At the same time double pink and brown was most popular, medallion quilts were on their way out of favor. Medallions in the early 1800s included whole cloth such as whitework,  broderie perse, and pieced quilts with both regular and irregular border forms. Delectable Mountains quilts might be an example of “regular” borders, with some uniformity of style, color, and value from the center to the outside edge. As the medallion quilts lost popularity, block quilts became the dominant style.

In the last few years I’ve made three different pink and brown quilts. The colors appeal to me partly because the double pink is very strong — while it is feminine, it is not timid, but boldly shows itself.

The first pink and brown quilt I made was a block quilt for a family friend, for her college graduation in 2011. I love the Ohio Stars with chain blocks, and the border stripe fabric framed them perfectly.

College graduation quilt for a friend — still one of my favorites. It’s about 81″x81″. 2011.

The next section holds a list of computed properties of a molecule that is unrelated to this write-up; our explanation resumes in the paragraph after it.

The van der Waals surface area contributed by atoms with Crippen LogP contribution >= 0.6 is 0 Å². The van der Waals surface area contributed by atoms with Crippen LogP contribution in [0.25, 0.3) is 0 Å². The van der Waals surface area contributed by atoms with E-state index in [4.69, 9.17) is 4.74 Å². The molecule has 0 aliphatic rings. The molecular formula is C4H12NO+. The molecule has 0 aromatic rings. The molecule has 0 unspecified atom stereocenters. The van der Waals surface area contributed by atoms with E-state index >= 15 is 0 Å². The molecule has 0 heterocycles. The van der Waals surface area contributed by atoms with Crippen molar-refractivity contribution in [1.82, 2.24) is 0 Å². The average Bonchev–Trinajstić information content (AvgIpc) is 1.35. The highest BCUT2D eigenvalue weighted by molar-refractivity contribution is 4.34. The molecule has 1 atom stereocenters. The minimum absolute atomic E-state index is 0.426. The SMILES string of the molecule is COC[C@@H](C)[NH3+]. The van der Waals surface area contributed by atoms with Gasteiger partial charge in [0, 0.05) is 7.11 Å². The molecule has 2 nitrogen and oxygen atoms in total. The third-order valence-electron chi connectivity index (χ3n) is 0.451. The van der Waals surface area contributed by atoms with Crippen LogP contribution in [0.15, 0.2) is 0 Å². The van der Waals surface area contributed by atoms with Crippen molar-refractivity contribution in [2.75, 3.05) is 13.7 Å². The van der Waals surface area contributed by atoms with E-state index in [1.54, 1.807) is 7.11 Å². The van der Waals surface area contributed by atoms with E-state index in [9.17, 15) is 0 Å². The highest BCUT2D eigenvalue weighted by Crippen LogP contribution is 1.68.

My other two pink and brown quilts were both made last year. One was the Delectable Mountains quilt from early in the year.

Delectable Mountains. 61″ x 61″. Finished spring 2017. Photo by Jim Ruebush.

And the other was Union, which I showed you a few days ago.

Union. Finished December 2017. Photo by Jim Ruebush.

When I finished piecing Union, I was still enjoying working with the pinks and browns. Since I still had them out, I began a new quilt featuring them. The new one, however, will expand its palette by including reds, olive greens, and teals. After it is finished, I’ll probably be done with the double pinks for a while.

Do you have color combinations you use repeatedly? Do you have a reputation for using particular colors? (I’ve seen that happen!) If you were limited to four colors of quilting for the rest of your life, what colors would you choose?